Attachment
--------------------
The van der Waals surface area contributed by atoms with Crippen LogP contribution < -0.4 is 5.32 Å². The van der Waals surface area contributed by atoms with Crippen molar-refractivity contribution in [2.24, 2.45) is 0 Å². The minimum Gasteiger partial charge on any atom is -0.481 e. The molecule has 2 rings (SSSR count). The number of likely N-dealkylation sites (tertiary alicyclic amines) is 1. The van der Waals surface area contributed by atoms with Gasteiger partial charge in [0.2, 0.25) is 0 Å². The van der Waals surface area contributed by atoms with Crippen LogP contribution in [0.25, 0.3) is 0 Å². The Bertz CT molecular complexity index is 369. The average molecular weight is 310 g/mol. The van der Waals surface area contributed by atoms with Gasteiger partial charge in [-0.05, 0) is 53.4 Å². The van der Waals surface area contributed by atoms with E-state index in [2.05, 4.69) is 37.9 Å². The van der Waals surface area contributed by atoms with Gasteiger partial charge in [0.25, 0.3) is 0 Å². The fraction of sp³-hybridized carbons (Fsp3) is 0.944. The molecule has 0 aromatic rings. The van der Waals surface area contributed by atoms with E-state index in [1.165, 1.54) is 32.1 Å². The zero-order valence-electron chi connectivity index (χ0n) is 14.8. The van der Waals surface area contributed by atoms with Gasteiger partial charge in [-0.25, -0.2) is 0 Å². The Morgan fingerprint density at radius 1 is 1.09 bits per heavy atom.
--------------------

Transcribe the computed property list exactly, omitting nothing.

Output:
The van der Waals surface area contributed by atoms with Crippen LogP contribution < -0.4 is 5.32 Å². The van der Waals surface area contributed by atoms with Crippen molar-refractivity contribution in [2.24, 2.45) is 0 Å². The minimum Gasteiger partial charge on any atom is -0.481 e. The molecule has 2 rings (SSSR count). The number of likely N-dealkylation sites (tertiary alicyclic amines) is 1. The van der Waals surface area contributed by atoms with Gasteiger partial charge in [0.2, 0.25) is 0 Å². The van der Waals surface area contributed by atoms with Crippen LogP contribution in [0.25, 0.3) is 0 Å². The Bertz CT molecular complexity index is 369. The average molecular weight is 310 g/mol. The van der Waals surface area contributed by atoms with Gasteiger partial charge in [-0.05, 0) is 53.4 Å². The van der Waals surface area contributed by atoms with E-state index in [2.05, 4.69) is 37.9 Å². The van der Waals surface area contributed by atoms with Gasteiger partial charge in [0.25, 0.3) is 0 Å². The fraction of sp³-hybridized carbons (Fsp3) is 0.944. The molecule has 0 aromatic rings. The van der Waals surface area contributed by atoms with E-state index in [1.165, 1.54) is 32.1 Å². The zero-order valence-electron chi connectivity index (χ0n) is 14.8. The van der Waals surface area contributed by atoms with Gasteiger partial charge in [-0.25, -0.2) is 0 Å². The Morgan fingerprint density at radius 1 is 1.09 bits per heavy atom.